Bill Slawski has talked about Agent Rank before, and in November of 2010 Bill said:
The Agent Rank approach hinges upon every publisher on the Web having a unique digital signature, that can follow them around from one site to another.
Write a blog post on your blog – you sign it with your digital signature.
Write a guest blog post on someone elses blog – again, you sign it with your digital signature.
Leave a comment on a blog you’ve never seen before – you attach your digital signature to it.
Your “reputation” follows you around to different sources, and the ranking of things you write, whether on your own pages or those owned by others, can be influenced by a reputation score for your work.
A lot of the ideas that I’ve been thinking of the past few days have been derived from Agent Rank. It’s late….and I probably shouldn’t go into details about the ideas that I have based off of Agent Rank….so I guess I’ll have to break Amit’s Rule #7 (Does the article provide original content or information, original reporting, original research, or original analysis?) and leave off any original analysis….I probably should blog about my thoughts and ideas on this at 2:26am….So I lead you to some water….drink up…and I’ll leave the thoughts to you….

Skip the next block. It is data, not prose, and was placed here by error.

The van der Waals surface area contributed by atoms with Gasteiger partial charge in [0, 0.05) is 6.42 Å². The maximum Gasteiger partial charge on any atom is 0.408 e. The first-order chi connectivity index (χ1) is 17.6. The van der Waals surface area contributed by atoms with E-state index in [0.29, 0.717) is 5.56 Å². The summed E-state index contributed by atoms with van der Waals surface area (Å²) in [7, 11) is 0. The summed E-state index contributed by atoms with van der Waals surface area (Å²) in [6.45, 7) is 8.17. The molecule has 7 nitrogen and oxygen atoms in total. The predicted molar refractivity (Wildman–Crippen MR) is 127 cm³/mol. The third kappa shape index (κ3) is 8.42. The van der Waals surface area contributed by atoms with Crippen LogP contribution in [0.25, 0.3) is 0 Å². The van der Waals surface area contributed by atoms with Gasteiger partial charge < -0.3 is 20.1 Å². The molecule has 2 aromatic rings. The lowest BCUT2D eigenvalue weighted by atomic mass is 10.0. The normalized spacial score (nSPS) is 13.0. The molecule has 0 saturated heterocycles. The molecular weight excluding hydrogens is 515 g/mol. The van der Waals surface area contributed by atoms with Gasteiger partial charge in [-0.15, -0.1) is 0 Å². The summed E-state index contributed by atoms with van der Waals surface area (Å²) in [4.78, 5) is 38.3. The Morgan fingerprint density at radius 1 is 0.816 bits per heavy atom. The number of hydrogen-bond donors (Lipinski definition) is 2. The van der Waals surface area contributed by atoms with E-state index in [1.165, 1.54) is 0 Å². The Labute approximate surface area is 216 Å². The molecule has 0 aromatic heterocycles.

What do you think?…and what ideas do you have? (Leave a comment please).
OK…now I can go to sleep and dream dreams about my content army of “expert enthusiast” ninja writers…and Agent Rank 😉
oh…my comments are all on moderation unless you’ve been approved… I’ll approve a few times each day…just a heads up.
PS..Reminder, we’re changing names to Internet Marketing Ninjas in a few months.